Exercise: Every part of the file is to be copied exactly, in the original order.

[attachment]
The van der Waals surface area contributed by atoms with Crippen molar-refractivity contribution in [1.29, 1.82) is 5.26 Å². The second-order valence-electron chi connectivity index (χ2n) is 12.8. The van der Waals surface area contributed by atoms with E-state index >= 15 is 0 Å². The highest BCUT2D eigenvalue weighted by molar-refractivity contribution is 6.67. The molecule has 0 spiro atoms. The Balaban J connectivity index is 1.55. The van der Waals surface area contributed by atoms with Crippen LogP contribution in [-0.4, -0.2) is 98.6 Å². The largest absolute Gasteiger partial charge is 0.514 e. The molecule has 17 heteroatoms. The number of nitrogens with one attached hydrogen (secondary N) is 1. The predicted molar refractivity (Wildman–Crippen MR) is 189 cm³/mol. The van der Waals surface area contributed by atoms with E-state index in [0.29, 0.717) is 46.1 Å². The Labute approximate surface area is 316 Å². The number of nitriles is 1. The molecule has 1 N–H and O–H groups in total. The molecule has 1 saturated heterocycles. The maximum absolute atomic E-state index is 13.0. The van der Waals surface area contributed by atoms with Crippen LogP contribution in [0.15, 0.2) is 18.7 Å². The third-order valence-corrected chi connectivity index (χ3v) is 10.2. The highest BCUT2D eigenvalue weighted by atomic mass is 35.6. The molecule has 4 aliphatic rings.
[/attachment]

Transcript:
The van der Waals surface area contributed by atoms with Crippen molar-refractivity contribution in [1.29, 1.82) is 5.26 Å². The second-order valence-electron chi connectivity index (χ2n) is 12.8. The van der Waals surface area contributed by atoms with E-state index >= 15 is 0 Å². The highest BCUT2D eigenvalue weighted by molar-refractivity contribution is 6.67. The molecule has 0 spiro atoms. The Balaban J connectivity index is 1.55. The van der Waals surface area contributed by atoms with Crippen LogP contribution in [-0.4, -0.2) is 98.6 Å². The largest absolute Gasteiger partial charge is 0.514 e. The molecule has 17 heteroatoms. The number of nitrogens with one attached hydrogen (secondary N) is 1. The predicted molar refractivity (Wildman–Crippen MR) is 189 cm³/mol. The van der Waals surface area contributed by atoms with E-state index in [0.29, 0.717) is 46.1 Å². The Labute approximate surface area is 316 Å². The number of nitriles is 1. The molecule has 1 N–H and O–H groups in total. The molecule has 1 saturated heterocycles. The maximum absolute atomic E-state index is 13.0. The van der Waals surface area contributed by atoms with Crippen LogP contribution in [0.15, 0.2) is 18.7 Å². The third-order valence-corrected chi connectivity index (χ3v) is 10.2. The highest BCUT2D eigenvalue weighted by atomic mass is 35.6. The molecule has 4 aliphatic rings.